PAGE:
Page 62 - Lasers and IPLs in Medical/Aesthetic Applications v1.2
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Chapter 1 – Fundamentals of Medical/Aesthetic Lasers and IPLs v1.2
1. make sure your handpiece is at ‘right angles’ to the skin, and
2. make sure it is touching the skin surface properly (or just above it).
● The reason for the second point is quite simple – if you move the handpiece away from the skin, you might change the spot diameter which contacts the skin.
Figure 33: Moving the handpiece tip from the skin might make the laser spot smaller or larger (depending on the lens inside the handpiece). Most laser beams are focussed via a lens. This means that the spot diameter will change as the handpiece tip is moved closer to, or further away from, the skin surface.
Moving the handpiece tip from the skin surface may change the fluence and power density significantly!
● ‘Focal drift’ occurs when the handpiece tip is moved away from the skin.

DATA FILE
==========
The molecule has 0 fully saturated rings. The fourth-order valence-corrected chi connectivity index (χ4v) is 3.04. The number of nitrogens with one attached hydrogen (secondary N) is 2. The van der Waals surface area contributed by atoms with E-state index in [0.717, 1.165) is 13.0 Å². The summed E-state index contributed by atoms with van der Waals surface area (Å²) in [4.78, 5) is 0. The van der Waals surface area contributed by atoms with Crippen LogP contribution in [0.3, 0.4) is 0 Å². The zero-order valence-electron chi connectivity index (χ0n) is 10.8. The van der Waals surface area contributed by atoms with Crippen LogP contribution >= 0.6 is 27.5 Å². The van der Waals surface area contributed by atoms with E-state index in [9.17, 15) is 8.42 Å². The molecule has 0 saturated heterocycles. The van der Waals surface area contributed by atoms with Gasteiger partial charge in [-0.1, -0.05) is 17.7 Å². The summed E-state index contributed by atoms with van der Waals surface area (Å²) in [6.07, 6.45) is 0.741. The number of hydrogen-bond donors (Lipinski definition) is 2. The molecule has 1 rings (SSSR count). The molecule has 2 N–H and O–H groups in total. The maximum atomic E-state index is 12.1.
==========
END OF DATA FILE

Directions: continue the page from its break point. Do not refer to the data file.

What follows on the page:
● Because of the way the light is usually focussed (in most lasers) the beam emitted from your handpiece tip is not parallel – it is ‘conical’ in shape.
● So, as you pull the handpiece tip away from the skin surface, the beam may become smaller (or larger), which directly changes the ‘power density’ (and ‘energy density’).
● Most lasers will have a handpiece with some sort of ‘spacer’ attached to it. This has been designed by the laser engineers to ensure you use the correct spot size (see figure 31).
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Chapter 1 LEVEL A Fundamentals of Lasers/IPLs
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